Taekwondo is an official discipline in the Pan-American Games and in the Olympic Games. Its spiritual side, its relationship with meditation techniques, and its nonviolent Buddhist principles intrigue and attract more and more enthusiasts. In the modern world, where stress takes an increasing toll on us and with self realization hard to attain, traditional taekwondo has the potential to extend its history for the well-being of its enthusiasts.

Origins Series – Ba Gua Zhang

July 22, 2011

Have you ever wondered where different disciplines of martial arts came from, what inspired them, and even why certain weapons were created? The goal of our new Origins Series is to uncover the history and origins of some of your favorite martial arts disciplines, methods, and weapons.

Internal martial arts, known in Chinese as “Neijia”, are styles of self defense that focus on the mental and spiritual aspects of one’s state. A focus on one’s qi — one’s internal energy — is central to the practice of these forms, which originated as non-violent meditations in Taoist monasteries. One of the most popular of these internal movement practices is Ba Gua Zhang. Literally meaning “eight trigram palm,” it refers to the trigrams of the I Ching, one of the oldest canonical texts in Taoism. Don’t fret if you’re just now realizing how rusty your Chinese vocabulary is. Allen Pittman offers historical background and an entirely new perspective on Ba Gua Zhang for Western novices in Walking the I Ching: The Linear Ba Gua of Gao Yi Sheng by revealing that Ba Gua Zhang need not be performed in circular motions. For a more demonstrable definition of Ba Gua Zhang check out the video above from Jet Li’s 2001 film The One. As a meditative practice not intended to harm opponents, Ba Gua Zhang is a number one choice for Chinese martial art film choreographers!

From History and Philosophy – “Legendary Origin”

The earliest combat training, recorded in the Chou dynasty (ca. 1111–256 B.C.) included archery, wrestling, and sword fighting. The Taoist text known as the I Ching (“Book of Changes”) appeared even earlier (ca. 1150 B.C.) and its influence pervaded Chinese culture, penetrating military strategy, philosophy, and physical culture. In the period of the Spring and Autumn Annals (722–482 B.C.), professional warriors appeared among the nobility and another Taoist classic, the Tao Te Ching (literally translated “The Way and Virtue”), surfaced.

During the Warring States period (403–221 B.C.), knight-errantry arose and fighting techniques spread from professional warriors and the nobility to commoners and foot soldiers. Sun Tzu’s The Art of War is traced to this period. The martial (or military) techniques began to branch into methods of civilian self-defense. Much of what remains today is not martial (i.e., is not designed for the battlefield). Coincident with the martial–to–civilian combat transition in China was the development of the yoga systems of India. These may well have influenced early Chinese martial arts. The movement of traditional wisdom along the Silk Road allowed for cross-pollination of combative techniques, methods of concentration, medicine, and philosophical theories. During the Han Dynasty (206 B.C.–A.D. 220), the first references to chivalry appeared in Chinese poetry. Later, chivalry became a significant part of boxing ethics. In the Han Dynasty reference was made to “Six Chapters on Hand Fighting,” which represented the earliest reference to pugilism in China. In the later (or Eastern) Han Dynasty (A.D. 25–220), the physician Hua-T’o taught “Five Animal Exercises,” movements derived from animals to promote health and longevity. These hygienic influences also became a part of Chinese boxing.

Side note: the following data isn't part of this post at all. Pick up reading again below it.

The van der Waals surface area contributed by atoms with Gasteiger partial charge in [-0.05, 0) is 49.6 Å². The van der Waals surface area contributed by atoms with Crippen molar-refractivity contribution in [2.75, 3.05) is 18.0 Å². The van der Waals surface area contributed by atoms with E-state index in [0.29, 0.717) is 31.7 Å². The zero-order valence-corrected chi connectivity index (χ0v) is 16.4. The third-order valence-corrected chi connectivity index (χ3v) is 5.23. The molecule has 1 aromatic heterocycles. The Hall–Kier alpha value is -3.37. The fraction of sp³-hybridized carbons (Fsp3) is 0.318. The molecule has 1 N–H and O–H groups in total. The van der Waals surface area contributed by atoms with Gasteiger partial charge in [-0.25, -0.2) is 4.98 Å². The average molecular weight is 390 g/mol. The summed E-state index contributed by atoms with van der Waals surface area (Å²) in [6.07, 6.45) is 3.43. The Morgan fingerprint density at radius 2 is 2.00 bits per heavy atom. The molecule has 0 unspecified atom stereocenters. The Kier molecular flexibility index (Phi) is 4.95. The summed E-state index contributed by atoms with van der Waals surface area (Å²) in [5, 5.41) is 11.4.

According to tradition, a Buddhist missionary called Tamo came from India to Honan Province during the Southern and Northern Dynasties (A.D. 386–589). Though legendary, this event is taken seriously by Chinese scholars. There, at the Shaolin temple, he taught Ch’an (Zen) Buddhism and physical exercises to balance the long hours of sitting meditation. According to tradition, in the Sung Dynasty (A.D. 960–1279) the first emperor, Tai Tzu, created a method of boxing called Chang Ch’uan (Long Boxing). During this same period, Chen Hsi-I of Shansi Province is credited with creating a method called Liu-Ho Ch’uan (Six Harmony Boxing), and General Yueh Fei taught his troops Hsing- I Ch’uan (Form-Intent Boxing). Legend also speaks of a Taoist adept, Chang San-Feng, who lived during the Ming dynasty (A.D. 1368–1644) and taught a new form called Nei Chia (Inner School), which included the system called T’ai Chi Ch’uan (Great Ultimate Boxing). Tradition connects the “Outer School” to Tamo and Buddhism and the “Inner School” to Chang San-Feng and Taoism. The differences between the two pertain primarily to training: Nei means “inner,” which in a boxing context are skills using Chin or “consciously directed” strength; Wai means “outer,” and uses Li, or skills forged from specialized muscular training (like the forged strength of a farmer’s handshake).

The highly coordinated strength of the Nei Chia (“inner family”) methods develops the muscles, tendons, fascia, and organs through movement of the whole body and mind. This holistic strength, or Chin, develops through movements that activate the whole body. It involves the whole person and develops a visceral understanding of body mechanics. Because sports are highly specialized, development of internal qualities is often uncertain.

Wai, or “outside,” implies the outer musculature and physical conditioning associated with weight training. It is quickly developed through movements that isolate the musculature, conditioning it in a specific way. Such training sometimes breaks the unity of the bodymind nexus and shapes it in strict accordance to task. In contrast to this, Ba Gua—a Nei Chia discipline—deliberately involves the integration of all aspects of the human being.

In more recent history, during the Warlord period (1917–1927), bodyguards, some of whom were highly skilled boxers, formed companies. Their notoriety caused an increase of popularity in the practice of Chinese combatives.

Click HERE to check out the last post in the “Origins Series”.

And read more on Ba Gua Zhang HERE!